Presenting favorite Greek tales November 30, 2006Posted by grhomeboy in Hellenic Light Americas.
The Winni Players Youth Ensemble, made up of locals between the age of 7 and 16, will be presenting the original play, Drama for Dionysus today through Sunday.
The gods are bored! Tired of the same old offerings, Zeus, Apollo, Athena and the rest of the crowd on Mount Olympus demand that the mortals entertain them. Thus, they offer up fun, modern and zippy adaptations of five well-known Greek myths. With stories like “Icarus and Daedalus”, “Medusa” and “King Midas” turned into political debates, soap operas and musical parodies, this isn’t your great-great (great-great-great etc., etc.) grandfather’s Greek tales.
The 28 talented youngsters from Laconia, Gilford, Meredith, Gilmanton, Belmont, Center Harbor, Center Barnstead, Warren and Ashland have been working since September to make these tales entertaining and relevant to audiences young and old.
The script was written by director Johanna Halperin, although being a new work it was shaped and enhanced by suggestions and ideas from the cast.
The production is suitable for children aged five and over. Like some of the best children’s cartoons and movies of recent years, there are enough “in-jokes” and mature humor to entertain adults as well.
Tickets are $10 for adults and $8 for students and seniors and can be reserved by calling 366-7377. Showtimes are Thursday, Friday and Saturday nights at 7 p.m. and Sunday at 2 p.m.
Greek fashion takes off November 30, 2006Posted by grhomeboy in Fashion & Style.
Greek designer Alexi Andriotti took to the skies to unveil his latest collection on a chartered flight over the Aegean Sea on Tuesday night.
Six models took turns to strut down the aisle in his jewellery and winter wear creations, taking care to avoid bumping passengers’ heads with their elbows. Model Olga Kipriotou admitted later that she was terrified of flying but enjoyed being part of the show.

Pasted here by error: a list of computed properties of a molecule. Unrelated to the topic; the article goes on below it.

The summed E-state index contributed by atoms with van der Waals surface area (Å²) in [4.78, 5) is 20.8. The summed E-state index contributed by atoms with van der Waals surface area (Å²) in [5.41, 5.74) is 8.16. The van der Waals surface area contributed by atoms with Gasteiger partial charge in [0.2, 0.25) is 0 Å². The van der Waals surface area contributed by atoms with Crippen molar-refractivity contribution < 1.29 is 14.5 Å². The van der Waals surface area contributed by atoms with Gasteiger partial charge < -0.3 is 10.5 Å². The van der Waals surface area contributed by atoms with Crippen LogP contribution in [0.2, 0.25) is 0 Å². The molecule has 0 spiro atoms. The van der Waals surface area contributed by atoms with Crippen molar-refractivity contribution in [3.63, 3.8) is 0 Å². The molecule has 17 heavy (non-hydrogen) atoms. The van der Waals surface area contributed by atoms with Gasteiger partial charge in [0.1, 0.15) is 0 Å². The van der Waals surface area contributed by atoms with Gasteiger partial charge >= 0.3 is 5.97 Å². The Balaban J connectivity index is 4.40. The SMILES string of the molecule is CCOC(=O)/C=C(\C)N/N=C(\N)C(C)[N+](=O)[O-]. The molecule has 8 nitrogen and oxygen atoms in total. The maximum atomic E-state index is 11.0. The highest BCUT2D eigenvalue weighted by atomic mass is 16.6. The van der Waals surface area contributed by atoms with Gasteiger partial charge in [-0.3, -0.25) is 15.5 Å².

‘My blood pressure went up every time I walked down the aisle… but it was a beautiful idea,’ she said.
Greece is trying to gain an international audience for its fashion industry, leveraging off the infrastructure makeover its capital Athens underwent for the 2004 Olympics.
But US fashion critic Candy Pratts Price said the goal of elevating Athens to the status of Paris, New York, London and Milan might be some way off. She suggested reinterpreting the ancient toga for modern-day fashionistas would be a good place to start.
‘They need to embrace their own culture and design,’ said the fashion director at Style.Com, the website of Vogue and W magazines.
However, she said planes were a great place to stage catwalk shows because the audience was held ‘hostage’.
Mr Andriotti refused to say how much the event cost to stage, but said it was at least three times more than a regular runway show. A first for Greece, similar in-flight fashion shows have been held in Paris, New York and India.
China, Greece discuss Olympic security cooperation November 30, 2006Posted by grhomeboy in Olympic Games.
Officials from China and Greece on Wednesday discussed their cooperation in 2008 Beijing Olympics as Athens hosted Olympics in 2004.
Chinese Public Security Minister Zhou Yongkang expressed his willingness to learn from Athens Olympics on security issues while meeting with Greek Justice Minister Anastassios Papaligouras.
Papaligouras briefed Zhou on Athens Olympic security practice, saying Greece will further cooperation with China in various fields.
Zhou, who is also Chinese state councilor, said China will work with Greece to enhance cooperation and exchanges in the fields such as law and justice to serve nation-to-nation relations. Papaligouras is on his first China visit at the invitation of China’s Ministry of Justice.
Hellenic Aerospace Industry signs agreement with BAE Systems November 30, 2006Posted by grhomeboy in Business & Economy.
Hellenic Aerospace Industry (HAI) is set to become involved in the manufacture, further development and marketing of one of the world’s most advanced long range maritime radar systems (HFSWR).
The announcement, made today, follows the signing of a new memorandum of understanding (MoU) between leading global defence and aerospace company BAE Systems and HAI, the largest defence and aerospace industry in Greece.
Under the terms of the MoU HAI will lead on all regional marketing activities for BAE Systems’ over the horizon maritime surveillance radar. The company will also take responsibility for the manufacture and integration of the technology with existing operational systems and command and control (C2) technology. The two partners anticipate potential international and domestic sales of more than €20 million over the next two to three years.
As a result of this new alliance HAI will offer an integrated maritime surveillance solution, combining the long range surveillance capabilities of HFSWR with the short range surveillance of equipment already in service. The company will also oversee the integration of the SPIDER multi-sensor situational awareness C2 system.
In announcing the agreement Alastair Imrie, BAE Systems executive committee member, said: “This agreement recognises the high level of skills and capabilities of the HAI workforce, with whom we have had a developing relationship since March this year. BAE Systems is proud of its reputation for delivering mutually beneficial industrial partnerships and I look forward to a long and successful relationship with the HAI team.”